Archives for September 2018

I, Dolours”, fascinating window into Irish history.

I, Dolours.

There were a num­ber of new Irish fea­tures released this sum­mer. For­tu­nate­ly, one of them at least has gen­uine sub­stance. I, Dolours is based entire­ly on an inter­view that life-long Irish Repub­li­can Dolours Price gave to vet­er­an jour­nal­ist Ed Moloney.

Moloney is the one time North­ern Edi­tor of The Irish Times and the Sun­day Tri­bune, and the author of a num­ber of high­ly acclaimed books on the trou­bles. So when Price approached him in 2010 about con­duct­ing a lengthy inter­view with her, he was hap­py to oblige on one con­di­tion. That they only pub­lish the result­ing inter­view after she had passed away.

Ed Moloney’s A Secret His­to­ry of the IRA.

When sub­se­quent­ly she died of a drug over­dose, not long after in 2013, Moloney teamed up with film mak­er Mau­rice Sweeney to begin the process of what would even­tu­al­ly become this film.

The deci­sion to tell her sto­ry entire­ly from her per­spec­tive is an inspired one. It frees them up from any need for objec­tiv­i­ty or bal­ance, and what they pro­duce instead is a his­to­ry of the trou­bles from the inside out.

So instead of try­ing to pro­duce an objec­tive his­to­ry that seeks to estab­lish exact­ly what hap­pened and who was respon­si­ble, we fol­low the chain of events that helps explain why it is that a nor­mal, high­ly intel­li­gent, and extreme­ly artic­u­late woman can end up lead­ing a life, and com­mit­ting acts that, from the out­side look­ing in, appear to be inde­fen­si­ble and inexplicable.

Born into a life of pover­ty and prej­u­dice, her staunch­ly Repub­li­can Belfast home was haunt­ed by the pres­ence of her mother’s sis­ter, who had lost her hands and her eyes in a botched IRA bomb­ing, and who lived upstairs in per­pet­u­al pain and dis­com­fort. Sur­pris­ing­ly, giv­en the atmos­phere at home, Price begins by march­ing for peace in defi­ance of her her­itage. But when she is amongst those who are attacked in the infa­mous Burn­tol­let Bridge inci­dent, in 1969, she, like most of those with her there, becomes per­ma­nent­ly radicalised.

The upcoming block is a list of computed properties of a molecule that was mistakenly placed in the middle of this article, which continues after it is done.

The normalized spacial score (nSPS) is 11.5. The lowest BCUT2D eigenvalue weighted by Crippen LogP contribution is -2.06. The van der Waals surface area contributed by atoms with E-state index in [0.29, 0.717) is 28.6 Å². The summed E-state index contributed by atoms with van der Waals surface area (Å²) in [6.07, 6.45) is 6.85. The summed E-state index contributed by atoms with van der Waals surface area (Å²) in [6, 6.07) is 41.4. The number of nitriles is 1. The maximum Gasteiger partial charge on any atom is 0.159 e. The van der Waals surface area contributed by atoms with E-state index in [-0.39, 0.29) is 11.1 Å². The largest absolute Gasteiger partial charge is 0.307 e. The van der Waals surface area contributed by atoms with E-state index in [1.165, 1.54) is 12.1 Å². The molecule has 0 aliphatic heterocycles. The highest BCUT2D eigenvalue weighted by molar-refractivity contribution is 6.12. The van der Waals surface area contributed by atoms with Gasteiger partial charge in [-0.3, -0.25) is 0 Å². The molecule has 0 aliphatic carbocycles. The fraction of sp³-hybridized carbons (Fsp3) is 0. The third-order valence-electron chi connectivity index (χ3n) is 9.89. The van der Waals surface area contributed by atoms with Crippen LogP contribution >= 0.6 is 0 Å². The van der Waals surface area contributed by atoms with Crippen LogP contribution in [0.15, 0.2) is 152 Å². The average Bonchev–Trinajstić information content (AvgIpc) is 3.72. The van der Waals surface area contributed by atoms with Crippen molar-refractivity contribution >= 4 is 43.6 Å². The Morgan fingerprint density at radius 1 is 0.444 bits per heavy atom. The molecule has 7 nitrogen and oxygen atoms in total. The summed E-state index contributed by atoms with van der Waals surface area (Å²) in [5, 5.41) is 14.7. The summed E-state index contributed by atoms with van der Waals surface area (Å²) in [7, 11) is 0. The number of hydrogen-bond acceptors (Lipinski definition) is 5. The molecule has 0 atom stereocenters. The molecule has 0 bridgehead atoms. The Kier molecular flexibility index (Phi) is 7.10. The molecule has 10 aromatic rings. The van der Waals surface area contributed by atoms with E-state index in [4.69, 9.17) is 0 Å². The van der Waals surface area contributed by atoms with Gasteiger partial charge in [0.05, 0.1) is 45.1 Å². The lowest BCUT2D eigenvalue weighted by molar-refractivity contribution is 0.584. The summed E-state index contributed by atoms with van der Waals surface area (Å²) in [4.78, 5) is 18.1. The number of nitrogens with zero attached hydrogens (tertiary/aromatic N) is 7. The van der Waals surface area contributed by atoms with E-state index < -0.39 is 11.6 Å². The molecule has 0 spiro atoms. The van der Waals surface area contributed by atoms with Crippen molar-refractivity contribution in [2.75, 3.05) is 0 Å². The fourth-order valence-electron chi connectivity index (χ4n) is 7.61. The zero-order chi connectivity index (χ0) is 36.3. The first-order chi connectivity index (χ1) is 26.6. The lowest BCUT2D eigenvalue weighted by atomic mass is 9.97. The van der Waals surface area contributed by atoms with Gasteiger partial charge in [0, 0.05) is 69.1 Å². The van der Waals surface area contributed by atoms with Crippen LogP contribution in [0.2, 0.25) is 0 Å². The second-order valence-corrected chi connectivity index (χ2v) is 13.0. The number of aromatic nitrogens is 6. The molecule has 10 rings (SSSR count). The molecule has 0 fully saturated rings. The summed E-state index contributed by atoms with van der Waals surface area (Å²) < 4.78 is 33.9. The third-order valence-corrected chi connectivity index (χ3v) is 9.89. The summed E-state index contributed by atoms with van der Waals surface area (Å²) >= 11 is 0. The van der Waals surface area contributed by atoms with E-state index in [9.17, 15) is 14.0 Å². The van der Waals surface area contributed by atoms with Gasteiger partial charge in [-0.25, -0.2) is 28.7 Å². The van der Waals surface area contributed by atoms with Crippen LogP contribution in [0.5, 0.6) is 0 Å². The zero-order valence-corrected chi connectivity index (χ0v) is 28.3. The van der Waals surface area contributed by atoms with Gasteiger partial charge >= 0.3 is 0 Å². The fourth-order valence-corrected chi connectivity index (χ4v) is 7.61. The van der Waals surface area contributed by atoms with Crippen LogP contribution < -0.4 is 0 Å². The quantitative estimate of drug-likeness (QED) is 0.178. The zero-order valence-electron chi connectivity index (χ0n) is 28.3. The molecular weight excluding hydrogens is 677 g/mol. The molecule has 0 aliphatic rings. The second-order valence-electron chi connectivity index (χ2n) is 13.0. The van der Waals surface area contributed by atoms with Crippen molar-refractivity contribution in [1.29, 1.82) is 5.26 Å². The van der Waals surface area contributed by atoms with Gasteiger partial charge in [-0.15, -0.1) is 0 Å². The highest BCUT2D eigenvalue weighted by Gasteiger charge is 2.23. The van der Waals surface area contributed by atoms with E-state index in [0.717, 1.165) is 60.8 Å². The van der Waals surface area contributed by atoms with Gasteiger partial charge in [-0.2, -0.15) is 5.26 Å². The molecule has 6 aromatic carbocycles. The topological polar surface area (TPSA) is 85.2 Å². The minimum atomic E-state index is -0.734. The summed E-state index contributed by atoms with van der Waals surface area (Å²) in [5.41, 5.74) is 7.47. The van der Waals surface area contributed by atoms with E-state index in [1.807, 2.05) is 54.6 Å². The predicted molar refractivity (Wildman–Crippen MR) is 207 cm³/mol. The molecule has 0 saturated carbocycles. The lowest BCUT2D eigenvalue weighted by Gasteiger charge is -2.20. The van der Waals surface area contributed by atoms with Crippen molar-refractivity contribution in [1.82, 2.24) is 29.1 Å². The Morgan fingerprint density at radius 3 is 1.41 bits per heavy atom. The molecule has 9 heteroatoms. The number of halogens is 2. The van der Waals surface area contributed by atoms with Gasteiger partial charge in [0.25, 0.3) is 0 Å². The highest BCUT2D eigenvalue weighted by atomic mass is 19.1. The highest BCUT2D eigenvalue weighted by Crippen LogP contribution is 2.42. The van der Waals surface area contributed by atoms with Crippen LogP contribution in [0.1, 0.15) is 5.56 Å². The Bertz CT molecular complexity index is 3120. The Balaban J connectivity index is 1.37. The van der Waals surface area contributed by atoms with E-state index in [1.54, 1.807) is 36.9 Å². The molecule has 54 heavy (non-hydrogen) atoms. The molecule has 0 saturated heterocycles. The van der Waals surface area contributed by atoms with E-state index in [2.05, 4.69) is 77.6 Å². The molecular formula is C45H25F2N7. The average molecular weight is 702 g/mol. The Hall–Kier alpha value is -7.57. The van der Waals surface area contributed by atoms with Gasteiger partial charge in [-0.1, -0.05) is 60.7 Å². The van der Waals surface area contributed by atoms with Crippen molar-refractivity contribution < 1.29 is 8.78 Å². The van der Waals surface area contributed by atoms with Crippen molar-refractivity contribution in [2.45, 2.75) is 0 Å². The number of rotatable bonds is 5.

Lor­na Larkin as Dolours.

She then moves quick­ly up through the IRA ranks, and describes in detail, and with chill­ing detach­ment, her role in a num­ber of those that the IRA had “dis­ap­peared” through­out the 1970s. The most con­tro­ver­sial of which was Jean McConville, moth­er of ten and, accord­ing to Price, a British informer, and about whom Price is espe­cial­ly caus­tic. And for the rest of the film, we fol­low her as she moves from activist to rud­der­less, for­mer paramilitary.

Just how much cre­dence you give her ver­sion of these events will large­ly depend on which side of the Orange Green divide that you stand. And when we lat­er hear just how embit­tered and dis­il­lu­sioned she becomes in the wake of the Peace process in the 1990s, it’s clear that at least some of what she has to say about the past has been warped by the prism of her prej­u­dices. None the less, a great deal of the sto­ry she tells rings res­o­nant­ly true.

Price’s for­mer hus­band, Stephen Rea, car­ry­ing her coffin.

And in any case, that would be to miss the point. How reli­able she is as a wit­ness to his­to­ry is not what this film sets out to explore. That atroc­i­ties were com­mit­ted on all sides over the course of three decades is not dis­put­ed. What’s much more impor­tant, and much more inter­est­ing, is being giv­en an insight as to how it is that thou­sands of per­fect­ly nor­mal, and often high­ly intel­li­gent peo­ple, can end up devot­ing their lives to acts of appar­ent­ly sense­less vio­lence. And how hard they find it to cope, once their rai­son d’être has been erased.

Con­dem­na­tion is easy and ulti­mate­ly hol­low. Illu­mi­nat­ing why and how is the only thing that can pro­duce under­stand­ing. Which is what makes this film so impor­tant. And so fascinating.

You can see the trail­er to I, Dolours here.

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